Q: How can the parameters controlling overcommit be made permanent?
A: Use systcl -p

Q&A: OOM killer

Q: Where can I find a good explanation of what goes into what log under Linux? I’m having trouble locating the info I want.
A: Start with this excellent SO thread https://askubuntu.com/questions/26237/difference-between-var-log-messages-var-log-syslog-and-var-log-kern-log.

Q: In your movie showing OOM killer being invoked, did you have to start the rsyslog service on the underlying Ubuntu WSL before running dmesg?
A: There’s no need to start the rsyslog service as the kernel messages will be shown just fine.

Q: I don’t really care about the OOM killer running, but I just want it to avoid killing my process. How do I do that?
A: You’re probably looking at setting oom_score_adj for your process. Have a look at this thread https://serverfault.com/questions/762017/how-to-get-the-linux-oom-killer-to-not-kill-my-process?rq=1 for more info.

Q: But the process shown back in figure 1 must be using some RAM at least, right?
A: Of course – the image itself, various modules it loaded and .NET runtime internals do take some some memory.

Q&A: cgroups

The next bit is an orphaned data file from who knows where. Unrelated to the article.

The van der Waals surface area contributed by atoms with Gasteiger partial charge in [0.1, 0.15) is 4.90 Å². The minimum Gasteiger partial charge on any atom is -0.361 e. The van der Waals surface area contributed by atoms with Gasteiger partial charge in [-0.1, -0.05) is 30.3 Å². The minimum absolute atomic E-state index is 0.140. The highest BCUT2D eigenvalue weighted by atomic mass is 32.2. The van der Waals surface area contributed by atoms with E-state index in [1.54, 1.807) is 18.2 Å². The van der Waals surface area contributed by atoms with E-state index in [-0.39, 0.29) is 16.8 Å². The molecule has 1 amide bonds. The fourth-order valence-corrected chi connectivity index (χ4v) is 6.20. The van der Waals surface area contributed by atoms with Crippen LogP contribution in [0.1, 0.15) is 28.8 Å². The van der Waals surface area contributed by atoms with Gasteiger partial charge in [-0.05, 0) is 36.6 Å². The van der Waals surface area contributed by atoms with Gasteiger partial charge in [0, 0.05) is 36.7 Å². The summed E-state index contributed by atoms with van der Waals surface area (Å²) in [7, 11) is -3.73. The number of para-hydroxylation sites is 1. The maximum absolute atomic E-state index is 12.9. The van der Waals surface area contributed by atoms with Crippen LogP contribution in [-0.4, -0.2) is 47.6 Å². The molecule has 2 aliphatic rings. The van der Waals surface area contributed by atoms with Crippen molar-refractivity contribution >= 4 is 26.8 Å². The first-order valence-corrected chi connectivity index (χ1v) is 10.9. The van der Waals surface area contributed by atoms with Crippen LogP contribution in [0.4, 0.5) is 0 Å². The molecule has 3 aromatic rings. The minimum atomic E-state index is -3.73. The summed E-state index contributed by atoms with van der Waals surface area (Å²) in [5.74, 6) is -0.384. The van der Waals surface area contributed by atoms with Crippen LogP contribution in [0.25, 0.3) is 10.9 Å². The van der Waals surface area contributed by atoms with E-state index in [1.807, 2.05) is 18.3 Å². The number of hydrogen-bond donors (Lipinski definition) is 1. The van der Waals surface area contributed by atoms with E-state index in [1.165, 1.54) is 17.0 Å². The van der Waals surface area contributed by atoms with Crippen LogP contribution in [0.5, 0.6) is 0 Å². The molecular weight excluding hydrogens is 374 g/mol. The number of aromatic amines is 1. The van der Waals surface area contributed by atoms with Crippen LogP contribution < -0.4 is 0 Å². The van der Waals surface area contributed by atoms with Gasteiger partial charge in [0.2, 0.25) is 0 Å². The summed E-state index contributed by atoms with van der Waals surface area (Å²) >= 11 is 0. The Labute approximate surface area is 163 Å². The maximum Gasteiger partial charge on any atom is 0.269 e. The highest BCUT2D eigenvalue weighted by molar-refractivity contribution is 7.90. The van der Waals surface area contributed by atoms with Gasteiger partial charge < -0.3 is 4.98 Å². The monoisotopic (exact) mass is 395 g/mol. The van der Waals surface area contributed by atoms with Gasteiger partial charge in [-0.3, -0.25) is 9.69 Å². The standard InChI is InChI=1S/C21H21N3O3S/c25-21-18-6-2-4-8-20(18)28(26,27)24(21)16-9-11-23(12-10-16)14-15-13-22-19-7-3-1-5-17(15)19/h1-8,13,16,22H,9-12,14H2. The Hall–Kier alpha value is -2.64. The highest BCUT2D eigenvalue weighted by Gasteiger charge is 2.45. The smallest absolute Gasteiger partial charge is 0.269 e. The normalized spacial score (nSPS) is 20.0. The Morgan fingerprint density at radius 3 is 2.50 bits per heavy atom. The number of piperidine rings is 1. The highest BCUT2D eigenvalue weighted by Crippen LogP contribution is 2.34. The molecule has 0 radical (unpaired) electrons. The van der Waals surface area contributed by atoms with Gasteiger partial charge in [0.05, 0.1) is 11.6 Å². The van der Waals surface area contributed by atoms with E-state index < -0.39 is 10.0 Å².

Q: Where can I find articles that talk about cgroups in detail?
A: Aside the ones already mentioned in the post:

Q&A: Cgroups and the OOM killer

Q: How can I see the limits set for the pod’s containers’ cgroups?
A: The article here Pod overhead – Verify Pod cgroup limits presents a way to extract a pod’s memory cgroup’s path and shows how to inspect the pod’s cgroup memory limit.

4 thoughts on “Out-of-memory (OOM) in Kubernetes – Part 2: The OOM killer and application runtime implications

  1. Oliver December 1, 2022 / 3:31 pm

    Thanks a lot for the set of very insightful and rigorous articles!


  2. Deyan March 11, 2023 / 7:24 pm

    Amazing article series!! Thanks a lot, this is helping me understand error 139 I am getting for a pod running in AKS!


  3. akir March 16, 2023 / 2:51 pm

    >First, is there exactly one cgroup per container created in Kubernetes?

    may be its colud be:
    “First, is there exactly one cgroup per pod created in Kubernetes?”